Yet another 2008 loser!

Seriously, what were people thinking buying in late 2008? Don't they read this blog? I wonder if we'll be saying the same thing about 2009 buyers?

It only took this guy 18 payments before he figured out he couldn't possibly afford this place. And now he's looking for an out and is optimistically asking $9,000 more than he paid a year and a half ago, hoping to somewhat mitigate the pain of a -$28,000 loss (all in commissions).

This asking price seems based on the assumption that he perfectly timed the bottom in '08 and the housing market has been steadily recovering ever since.

I guess he doesn't read the news:




Yes, massive government intervention, artificially low interest rates, manipulated REO supply, extend-and-pretend HAMP tomfoolery, and free ponies in the form of first-time homebuyer tax credits have helped to stem the housing free-fall, but a slowdown in price declines is very different than an increase in values.

If you go from losing two quarts of blood per hour to half a quart, you're still losing a half a quart of blood! Slowing down the blood loss is very different from stopping the bleeding, mounting a full recovery, and being discharged from the hospital.

Unless he gets aggressive with his pricing very soon, our misguided seller could easily end up without a chair once the game of Government-Manipulated Musical Chairs comes to a grinding halt. I'd do whatever I could to sell now instead of taking my chances with higher interest rates, the elimination of homebuyer incentives, and more foreclosures on the market (and in the pipeline).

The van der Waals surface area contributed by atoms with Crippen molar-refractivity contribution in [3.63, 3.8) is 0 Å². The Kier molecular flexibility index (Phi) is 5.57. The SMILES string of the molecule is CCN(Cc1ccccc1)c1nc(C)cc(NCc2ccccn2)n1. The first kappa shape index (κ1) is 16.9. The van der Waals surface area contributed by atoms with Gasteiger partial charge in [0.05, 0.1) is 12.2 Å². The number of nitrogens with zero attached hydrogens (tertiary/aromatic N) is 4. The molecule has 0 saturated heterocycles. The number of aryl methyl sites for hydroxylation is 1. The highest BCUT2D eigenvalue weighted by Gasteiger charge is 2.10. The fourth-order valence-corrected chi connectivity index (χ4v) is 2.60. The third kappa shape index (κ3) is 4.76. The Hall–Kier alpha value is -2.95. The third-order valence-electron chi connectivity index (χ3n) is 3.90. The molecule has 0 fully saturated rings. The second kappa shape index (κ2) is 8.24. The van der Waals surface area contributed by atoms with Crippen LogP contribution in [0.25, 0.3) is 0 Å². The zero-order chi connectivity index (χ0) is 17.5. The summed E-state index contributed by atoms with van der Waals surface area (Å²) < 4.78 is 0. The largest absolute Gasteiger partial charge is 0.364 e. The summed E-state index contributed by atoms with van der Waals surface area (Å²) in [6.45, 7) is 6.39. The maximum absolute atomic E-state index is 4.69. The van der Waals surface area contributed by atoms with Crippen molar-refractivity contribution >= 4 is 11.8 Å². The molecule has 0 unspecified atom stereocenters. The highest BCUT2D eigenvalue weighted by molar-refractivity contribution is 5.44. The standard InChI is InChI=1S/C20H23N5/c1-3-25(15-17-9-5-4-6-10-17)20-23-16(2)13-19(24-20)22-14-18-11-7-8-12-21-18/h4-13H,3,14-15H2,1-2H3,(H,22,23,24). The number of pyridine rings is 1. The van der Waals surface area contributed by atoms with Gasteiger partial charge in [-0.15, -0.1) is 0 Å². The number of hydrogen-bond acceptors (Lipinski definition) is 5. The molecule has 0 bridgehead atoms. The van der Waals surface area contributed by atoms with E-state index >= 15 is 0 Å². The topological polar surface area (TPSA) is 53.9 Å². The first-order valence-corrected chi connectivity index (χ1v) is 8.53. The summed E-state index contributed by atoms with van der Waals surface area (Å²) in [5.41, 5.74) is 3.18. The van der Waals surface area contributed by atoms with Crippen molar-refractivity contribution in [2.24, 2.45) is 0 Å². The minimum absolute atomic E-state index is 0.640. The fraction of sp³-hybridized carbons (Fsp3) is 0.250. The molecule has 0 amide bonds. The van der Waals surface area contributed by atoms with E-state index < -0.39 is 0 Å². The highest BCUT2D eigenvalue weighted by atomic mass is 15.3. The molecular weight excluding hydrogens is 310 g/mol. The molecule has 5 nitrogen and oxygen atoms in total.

Once government attempts to keep home prices inflated (and, ultimately, unaffordable) run out of steam (or political support, or funding) and home values are allowed to return to some semblance of normalcy, sellers like this will regret not taking a big hit earlier. Because that "big hit" will look like what you find in the bottom of a clothes dryer compared to the massive loss incurred as a result of sticking to your guns and demanding a batshit-crazy wishing price in an worsening selling environment.

Peep the listing history:

Feb 03, 2010 - Listed $610,000
Sep 02, 2008 - Sold $601,000 (7.7%/yr)
May 23, 2008 - Price Changed $660,000